Arctic experiences summer of extreme weather
July heat brings new insects, while cool conditions mean snow
Record-breaking extremes have marked the summer weather of 2018 in the Arctic: July’s varied conditions left some northern residents scrambling for ways to escape the heat and others looking for shovels to clear new snow off their steps.
In many parts of the Arctic where the heat was on in July, the month brought many scorching days, with highs into the mid-thirties and balmy nights of more than 20 C.
After a sluggish start to the summer in central Nunavut, daytime temperatures in July regularly reached into the twenties or above.
July 10 set new record-breaking high temperatures in a few locations in Nunavut’s Kivalliq region, such as in Baker Lake, where the high hit 30 C that day, prompting residents to stream down to the lake for a dip.
Chesterfield Inlet saw the hottest July 11 on record, with a high of 30 C, breaking the previous record high for that day of 29.4 C in 1964. It was also the community’s first day recorded above 30 C since 1989.
The warmth also brought new critters to the western Hudson Bay community of Arviat, where the end of the month swept in with a wave of temperatures in the high twenties for several days.
Gordy Kidlapik of Arviat said the heat brought hordes of flies into town, as well as a new kind of flying insect, “sort of reddish, with light green wings and head.”
For hunters used to cooler summers, ideal for food storage on the land, the warmth also brought challenges, Kidlapik told Nunatsiaq News.
Fresh meat, fish and maktaaq blubber from beluga whales spoil in hot weather, he said. Kidlapik recommends storing fish and maktaaq in open containers, rather than plastic bags, and “when possible, rush home to cut up and store.”
When Kidlapik got home late from whale hunting, he tried to cover all his containers with plywood in case it rained and to protect them from seagulls and the morning sun.
The plywood also helped air circulate.
To ensure there was no waste in hot weather, some also announced portions of their hunt for free pick-up, he said.
Meanwhile, in Iqaluit, July temperatures were below normal, according to Dalhousie University weather watcher Patrick Duplessis, who produced a map showing the anomalies or differences from the norm across Canada’s North.
Iqaluit never really warmed up. Its July 17 high of 5.2 C was Iqaluit’s coldest temperature on record for that date, lower than the previous low of 5.4 C recorded in 1978.
And it never topped 20 C through all of July.
But if you lived in the High Arctic community of Resolute Bay, you witnessed the snowiest July since 1967: July 27 brought 11.8 cm of snow, also making it the snowiest month of 2018 to date, Duplessis said.
Temperature records were also broken. The July 23 high of 0.9 C in Resolute Bay, where records have been kept since 1948, was the coldest on record for the date, beating the previous record low of 1.1 C in 1954.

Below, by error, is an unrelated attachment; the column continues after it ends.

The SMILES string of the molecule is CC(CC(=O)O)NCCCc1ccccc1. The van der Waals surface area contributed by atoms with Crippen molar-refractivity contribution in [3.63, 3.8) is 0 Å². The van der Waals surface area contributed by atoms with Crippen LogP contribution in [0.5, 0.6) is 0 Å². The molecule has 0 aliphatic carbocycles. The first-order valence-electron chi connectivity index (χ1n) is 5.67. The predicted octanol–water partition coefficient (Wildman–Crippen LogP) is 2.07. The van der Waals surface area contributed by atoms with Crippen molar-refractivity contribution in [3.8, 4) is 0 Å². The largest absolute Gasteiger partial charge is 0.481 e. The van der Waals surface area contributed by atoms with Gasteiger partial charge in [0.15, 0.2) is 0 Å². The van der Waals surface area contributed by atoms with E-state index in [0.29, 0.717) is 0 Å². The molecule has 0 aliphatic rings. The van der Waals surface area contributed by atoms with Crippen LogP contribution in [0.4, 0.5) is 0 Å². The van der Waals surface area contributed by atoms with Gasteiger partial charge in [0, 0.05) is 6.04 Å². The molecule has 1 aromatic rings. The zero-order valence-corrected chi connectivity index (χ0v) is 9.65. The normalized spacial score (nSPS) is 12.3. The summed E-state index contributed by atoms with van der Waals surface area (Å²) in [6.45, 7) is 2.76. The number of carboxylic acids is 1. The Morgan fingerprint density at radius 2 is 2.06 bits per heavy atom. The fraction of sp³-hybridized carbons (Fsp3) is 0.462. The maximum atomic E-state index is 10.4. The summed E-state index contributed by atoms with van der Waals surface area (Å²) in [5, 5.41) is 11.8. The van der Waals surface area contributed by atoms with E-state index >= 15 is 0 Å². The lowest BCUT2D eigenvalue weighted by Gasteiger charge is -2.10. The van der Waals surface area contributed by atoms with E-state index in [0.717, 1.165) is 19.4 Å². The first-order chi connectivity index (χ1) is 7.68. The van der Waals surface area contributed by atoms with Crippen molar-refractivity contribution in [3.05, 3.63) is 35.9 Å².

Snow also fell in other communities in north Baffin.
Living in the Arctic you come to expect this sort of thing. Even in July. pic.twitter.com/pnGuwIR8M3
— Clare Kines (@NunavutBirder) July 25, 2018
While it’s too soon to gauge the long-term impacts of the chill, some in the Baffin region have noted the lack of berries and also of certain birds, like gulls, and the capelin they feast on.
July was also cool in Greenland and Iceland.
But, further across the circumpolar world, in Arctic Sweden, Finland and Norway, July temperatures were five degrees warmer than the average, often rising into the mid-30s. Reindeers hid in tunnels to cool off and some shook off their shyness to mix in the water with swimmers in bikinis near Rovaniemi, Finland.
To the north, in Kirkenes, Norway, home to about 3,500 residents, and located at about the same latitude as Nunavut’s Qikiqtarjuaq or Clyde River, people headed out into the streets for relief from the 30-plus C heat and evening temperatures above 20 C.
“I think maybe the summer 2018 will be remembered as the ‘turning-point’ for the last climate change deniers here in Norway,” Barents Observer editor Thomas Nilsen observed about the heat experienced there in July.
In 2017, the annual average Arctic air temperatures already continued to increase at twice the rate of the rest of the world, the National Oceanic and Atmospheric Administration report on the climate said last week.
Some climate scientists have also recently repeated their concerns that there’s a connection between increasing Arctic warmth and the weakening of the jet stream and its powerful air currents that regulate the flow of cool and warm air across the planet. This could also be responsible for the high temperatures in southern Canada, such as in Montreal, where July temperatures were 3 C above normal, and in Europe, which has seen temperatures skyrocketing into the forties.
At the same time, the Arctic’s ice loss was rapid in July, according to the National Snow and Ice Data Centre, which tracks Arctic ice extent with satellites. As a result, by July 31, the daily ice cover came in at the fourth lowest in the satellite record, just below the extent seen last year at this time, and just above that seen in 2007, 2011, and 2012.